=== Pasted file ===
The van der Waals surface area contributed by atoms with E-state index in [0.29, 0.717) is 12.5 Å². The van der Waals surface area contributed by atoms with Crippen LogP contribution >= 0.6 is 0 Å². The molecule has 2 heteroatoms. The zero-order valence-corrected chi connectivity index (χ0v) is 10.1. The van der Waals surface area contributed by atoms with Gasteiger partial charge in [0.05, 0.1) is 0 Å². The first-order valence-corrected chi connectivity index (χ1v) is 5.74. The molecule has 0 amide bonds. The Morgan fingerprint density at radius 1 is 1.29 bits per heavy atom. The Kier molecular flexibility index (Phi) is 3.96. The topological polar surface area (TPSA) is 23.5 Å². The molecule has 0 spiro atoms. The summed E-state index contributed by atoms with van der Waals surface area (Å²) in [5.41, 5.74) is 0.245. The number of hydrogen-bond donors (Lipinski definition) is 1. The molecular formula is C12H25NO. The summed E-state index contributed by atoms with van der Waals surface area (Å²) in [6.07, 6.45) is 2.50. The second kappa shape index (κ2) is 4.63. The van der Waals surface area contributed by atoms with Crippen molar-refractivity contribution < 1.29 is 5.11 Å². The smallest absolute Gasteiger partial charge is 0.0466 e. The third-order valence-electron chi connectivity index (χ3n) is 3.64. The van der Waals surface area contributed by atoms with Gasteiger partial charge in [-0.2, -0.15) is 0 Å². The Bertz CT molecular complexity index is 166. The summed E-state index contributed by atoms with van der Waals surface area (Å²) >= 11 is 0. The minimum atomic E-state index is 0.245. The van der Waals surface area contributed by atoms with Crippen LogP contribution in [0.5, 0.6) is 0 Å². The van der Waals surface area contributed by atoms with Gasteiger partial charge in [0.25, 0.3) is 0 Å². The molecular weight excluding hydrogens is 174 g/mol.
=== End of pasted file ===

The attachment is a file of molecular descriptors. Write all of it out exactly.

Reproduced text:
The van der Waals surface area contributed by atoms with E-state index in [0.29, 0.717) is 12.5 Å². The van der Waals surface area contributed by atoms with Crippen LogP contribution >= 0.6 is 0 Å². The molecule has 2 heteroatoms. The zero-order valence-corrected chi connectivity index (χ0v) is 10.1. The van der Waals surface area contributed by atoms with Gasteiger partial charge in [0.05, 0.1) is 0 Å². The first-order valence-corrected chi connectivity index (χ1v) is 5.74. The molecule has 0 amide bonds. The Morgan fingerprint density at radius 1 is 1.29 bits per heavy atom. The Kier molecular flexibility index (Phi) is 3.96. The topological polar surface area (TPSA) is 23.5 Å². The molecule has 0 spiro atoms. The summed E-state index contributed by atoms with van der Waals surface area (Å²) in [5.41, 5.74) is 0.245. The number of hydrogen-bond donors (Lipinski definition) is 1. The molecular formula is C12H25NO. The summed E-state index contributed by atoms with van der Waals surface area (Å²) in [6.07, 6.45) is 2.50. The second kappa shape index (κ2) is 4.63. The van der Waals surface area contributed by atoms with Crippen molar-refractivity contribution < 1.29 is 5.11 Å². The smallest absolute Gasteiger partial charge is 0.0466 e. The third-order valence-electron chi connectivity index (χ3n) is 3.64. The van der Waals surface area contributed by atoms with Gasteiger partial charge in [-0.2, -0.15) is 0 Å². The Bertz CT molecular complexity index is 166. The summed E-state index contributed by atoms with van der Waals surface area (Å²) >= 11 is 0. The minimum atomic E-state index is 0.245. The van der Waals surface area contributed by atoms with Crippen LogP contribution in [0.5, 0.6) is 0 Å². The van der Waals surface area contributed by atoms with Gasteiger partial charge in [0.25, 0.3) is 0 Å². The molecular weight excluding hydrogens is 174 g/mol.